(continuing the long line of "Mel is hyper! Mel can't do work!" posts of the day...)

Note: This is one half of my brain; the other half does acknowledge that I have competence in a number of things and should probably seek reasonable financial compensation for it, but I am taking the summer "off" because I'm trying to make this half shut up a little.

Among other things this summer, I'm trying to find ways to volunteer as an electronics technician and code monkey (and if I can find IDDS teams that need stuff fabricated, a little bit of machining as well). I need to do this and not get paid for a while. It's a psychological block I need to get over.

I'm willing to inhale as much solder fume as it takes. Basically, I want to learn how to Build Stuff, and I'll do gruntwork in exchange for permission to ask stupid questions. (I know I always have permission from other people to ask questions; this is permission I have to grant myself. I always have to emit a net usefulness to whatever group I'm working for. This is how I can get around my perceived net self-un-usefulness.)

I'm trying to quantify how much more I have to learn to become a pragmatic member of a project. I don't feel like I'm useful enough to get paid to do much technical stuff yet. Yes, I know companies expect new hires to need training. I am currently too terrified to be trained as a new hire. This is a personal tic, and my self-confidence in my ability to code or engineer will suck until I somehow get myself past my personal threshold of usefulness/comfort, and I think that a few months of specifically addressing that tic will let me move past it.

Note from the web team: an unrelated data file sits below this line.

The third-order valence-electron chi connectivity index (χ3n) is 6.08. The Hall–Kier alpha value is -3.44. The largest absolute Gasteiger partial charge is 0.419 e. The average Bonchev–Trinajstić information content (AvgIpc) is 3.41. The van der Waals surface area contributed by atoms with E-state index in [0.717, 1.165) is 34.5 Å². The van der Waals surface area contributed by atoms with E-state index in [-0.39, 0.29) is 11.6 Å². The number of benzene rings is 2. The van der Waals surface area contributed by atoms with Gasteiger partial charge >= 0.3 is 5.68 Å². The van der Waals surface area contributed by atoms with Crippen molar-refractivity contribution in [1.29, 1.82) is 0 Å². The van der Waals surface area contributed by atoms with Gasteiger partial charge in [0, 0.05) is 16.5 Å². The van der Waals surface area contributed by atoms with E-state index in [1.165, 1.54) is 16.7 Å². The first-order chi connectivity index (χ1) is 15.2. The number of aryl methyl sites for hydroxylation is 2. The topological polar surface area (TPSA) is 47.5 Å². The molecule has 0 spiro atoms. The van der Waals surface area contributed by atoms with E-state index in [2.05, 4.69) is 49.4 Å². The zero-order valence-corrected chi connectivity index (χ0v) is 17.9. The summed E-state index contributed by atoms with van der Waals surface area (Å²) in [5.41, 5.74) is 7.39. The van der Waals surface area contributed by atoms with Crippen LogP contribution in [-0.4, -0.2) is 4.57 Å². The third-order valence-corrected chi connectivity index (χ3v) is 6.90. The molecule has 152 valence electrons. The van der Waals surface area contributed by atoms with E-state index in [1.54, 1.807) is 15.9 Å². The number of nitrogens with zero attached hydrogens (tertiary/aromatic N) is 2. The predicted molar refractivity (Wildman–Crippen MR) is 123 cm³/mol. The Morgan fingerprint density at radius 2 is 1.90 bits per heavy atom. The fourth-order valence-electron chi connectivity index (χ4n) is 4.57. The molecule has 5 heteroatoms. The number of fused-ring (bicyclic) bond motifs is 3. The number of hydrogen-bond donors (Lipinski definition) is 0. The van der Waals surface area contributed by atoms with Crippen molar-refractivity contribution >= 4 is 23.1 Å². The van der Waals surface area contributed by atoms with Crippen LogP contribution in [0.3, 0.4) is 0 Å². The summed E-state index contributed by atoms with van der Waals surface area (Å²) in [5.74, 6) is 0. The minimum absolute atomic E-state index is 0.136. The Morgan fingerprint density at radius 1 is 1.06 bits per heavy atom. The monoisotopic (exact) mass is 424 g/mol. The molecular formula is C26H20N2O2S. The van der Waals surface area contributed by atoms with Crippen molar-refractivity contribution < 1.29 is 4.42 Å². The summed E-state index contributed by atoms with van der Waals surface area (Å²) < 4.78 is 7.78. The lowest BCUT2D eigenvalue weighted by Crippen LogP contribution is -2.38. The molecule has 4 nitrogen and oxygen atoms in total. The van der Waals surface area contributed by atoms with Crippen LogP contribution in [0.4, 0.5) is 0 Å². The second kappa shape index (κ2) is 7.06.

This summer I am taking time "off" (read: volunteering at random places) and (re)teaching myself engineering, focusing on EE subjects, until I'm at the level I deem suitable for starting in an entry-level position. It will be the experiment in unschooling I've wanted to do since 4th grade but never had the freedom to pursue. (When you're 10 years old and your parents won't let you drop out of school... well, you go to school.) I want to get a better hands-on feel for how other people design before I go out and make designs of my own.

I feel like I miss so much in my engineering classes because I never got the chance to play with electronics or machines as a kid - maybe my friends who hacked with their dads in the garage don't know as much math as I do, but they sure have a better gut feel for how to slap together an elegant, working board, and they weren't utterly mystified and intimidated by what the heck "solder" was when they first got here. You can cut past the cruft to see the content, the purpose of the things you're learning. You see where things fit into the larger picture of becoming a master in your chosen field.

After a few months of doing gruntwork and quietly watching, then I think I'll be able to really launch out and learn. Right now I'm so afraid of learning engineering that it's ridiculous. I really should have taken that deferred year option before college and trained as an electronics technician, or a junior programmer, or an apprentice machinist - I think it would have given me the confidence to run a lot faster during my four years at school.

But since I didn't do that then, I'm trying to do it now. Anybody need a volunteer?